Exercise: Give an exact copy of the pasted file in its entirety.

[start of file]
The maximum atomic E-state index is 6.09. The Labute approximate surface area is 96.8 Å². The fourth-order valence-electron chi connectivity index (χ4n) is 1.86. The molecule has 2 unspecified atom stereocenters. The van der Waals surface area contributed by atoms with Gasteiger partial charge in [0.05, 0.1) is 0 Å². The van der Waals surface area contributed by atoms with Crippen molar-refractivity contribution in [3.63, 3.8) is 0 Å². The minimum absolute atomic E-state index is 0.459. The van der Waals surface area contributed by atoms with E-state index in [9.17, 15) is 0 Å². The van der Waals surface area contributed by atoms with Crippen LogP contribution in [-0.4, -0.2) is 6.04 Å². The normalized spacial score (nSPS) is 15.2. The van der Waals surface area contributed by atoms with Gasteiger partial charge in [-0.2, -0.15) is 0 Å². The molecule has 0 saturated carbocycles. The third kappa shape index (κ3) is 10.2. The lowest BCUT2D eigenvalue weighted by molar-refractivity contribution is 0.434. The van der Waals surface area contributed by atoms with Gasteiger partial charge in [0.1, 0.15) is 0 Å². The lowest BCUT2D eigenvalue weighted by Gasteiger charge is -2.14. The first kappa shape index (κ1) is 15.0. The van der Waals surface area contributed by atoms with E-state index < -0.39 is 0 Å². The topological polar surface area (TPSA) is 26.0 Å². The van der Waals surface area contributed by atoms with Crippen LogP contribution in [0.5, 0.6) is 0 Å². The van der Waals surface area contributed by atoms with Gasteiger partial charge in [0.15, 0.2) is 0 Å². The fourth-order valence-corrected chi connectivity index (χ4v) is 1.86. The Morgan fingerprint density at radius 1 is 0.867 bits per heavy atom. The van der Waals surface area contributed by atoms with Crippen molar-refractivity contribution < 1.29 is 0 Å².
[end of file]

The maximum atomic E-state index is 6.09. The Labute approximate surface area is 96.8 Å². The fourth-order valence-electron chi connectivity index (χ4n) is 1.86. The molecule has 2 unspecified atom stereocenters. The van der Waals surface area contributed by atoms with Gasteiger partial charge in [0.05, 0.1) is 0 Å². The van der Waals surface area contributed by atoms with Crippen molar-refractivity contribution in [3.63, 3.8) is 0 Å². The minimum absolute atomic E-state index is 0.459. The van der Waals surface area contributed by atoms with E-state index in [9.17, 15) is 0 Å². The van der Waals surface area contributed by atoms with Crippen LogP contribution in [-0.4, -0.2) is 6.04 Å². The normalized spacial score (nSPS) is 15.2. The van der Waals surface area contributed by atoms with Gasteiger partial charge in [-0.2, -0.15) is 0 Å². The molecule has 0 saturated carbocycles. The third kappa shape index (κ3) is 10.2. The lowest BCUT2D eigenvalue weighted by molar-refractivity contribution is 0.434. The van der Waals surface area contributed by atoms with Gasteiger partial charge in [0.1, 0.15) is 0 Å². The lowest BCUT2D eigenvalue weighted by Gasteiger charge is -2.14. The first kappa shape index (κ1) is 15.0. The van der Waals surface area contributed by atoms with E-state index < -0.39 is 0 Å². The topological polar surface area (TPSA) is 26.0 Å². The van der Waals surface area contributed by atoms with Crippen LogP contribution in [0.5, 0.6) is 0 Å². The van der Waals surface area contributed by atoms with Gasteiger partial charge in [0.15, 0.2) is 0 Å². The fourth-order valence-corrected chi connectivity index (χ4v) is 1.86. The Morgan fingerprint density at radius 1 is 0.867 bits per heavy atom. The van der Waals surface area contributed by atoms with Crippen molar-refractivity contribution < 1.29 is 0 Å².